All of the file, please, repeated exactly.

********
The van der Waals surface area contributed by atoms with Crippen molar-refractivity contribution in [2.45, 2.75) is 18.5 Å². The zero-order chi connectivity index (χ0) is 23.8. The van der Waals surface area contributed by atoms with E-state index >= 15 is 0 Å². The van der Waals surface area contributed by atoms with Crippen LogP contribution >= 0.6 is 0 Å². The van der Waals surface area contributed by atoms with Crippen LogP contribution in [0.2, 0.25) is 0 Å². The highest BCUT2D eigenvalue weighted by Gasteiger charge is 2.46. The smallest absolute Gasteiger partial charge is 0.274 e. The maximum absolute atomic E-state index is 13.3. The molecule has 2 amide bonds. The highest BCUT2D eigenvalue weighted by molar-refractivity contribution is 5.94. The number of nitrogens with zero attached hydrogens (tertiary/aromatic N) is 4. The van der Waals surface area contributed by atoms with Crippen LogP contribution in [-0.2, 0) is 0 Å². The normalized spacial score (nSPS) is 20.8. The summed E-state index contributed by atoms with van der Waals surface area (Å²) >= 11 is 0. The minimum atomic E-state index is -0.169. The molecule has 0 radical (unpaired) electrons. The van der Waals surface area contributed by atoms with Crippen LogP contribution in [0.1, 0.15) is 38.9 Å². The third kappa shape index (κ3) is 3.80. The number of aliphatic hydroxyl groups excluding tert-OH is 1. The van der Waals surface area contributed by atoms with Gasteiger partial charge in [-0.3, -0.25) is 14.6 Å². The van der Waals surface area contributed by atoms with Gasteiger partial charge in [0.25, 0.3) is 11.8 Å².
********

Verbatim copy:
The van der Waals surface area contributed by atoms with Crippen molar-refractivity contribution in [2.45, 2.75) is 18.5 Å². The zero-order chi connectivity index (χ0) is 23.8. The van der Waals surface area contributed by atoms with E-state index >= 15 is 0 Å². The van der Waals surface area contributed by atoms with Crippen LogP contribution >= 0.6 is 0 Å². The van der Waals surface area contributed by atoms with Crippen LogP contribution in [0.2, 0.25) is 0 Å². The highest BCUT2D eigenvalue weighted by Gasteiger charge is 2.46. The smallest absolute Gasteiger partial charge is 0.274 e. The maximum absolute atomic E-state index is 13.3. The molecule has 2 amide bonds. The highest BCUT2D eigenvalue weighted by molar-refractivity contribution is 5.94. The number of nitrogens with zero attached hydrogens (tertiary/aromatic N) is 4. The van der Waals surface area contributed by atoms with Crippen LogP contribution in [-0.2, 0) is 0 Å². The normalized spacial score (nSPS) is 20.8. The summed E-state index contributed by atoms with van der Waals surface area (Å²) >= 11 is 0. The minimum atomic E-state index is -0.169. The molecule has 0 radical (unpaired) electrons. The van der Waals surface area contributed by atoms with Crippen LogP contribution in [0.1, 0.15) is 38.9 Å². The third kappa shape index (κ3) is 3.80. The number of aliphatic hydroxyl groups excluding tert-OH is 1. The van der Waals surface area contributed by atoms with Gasteiger partial charge in [-0.3, -0.25) is 14.6 Å². The van der Waals surface area contributed by atoms with Gasteiger partial charge in [0.25, 0.3) is 11.8 Å².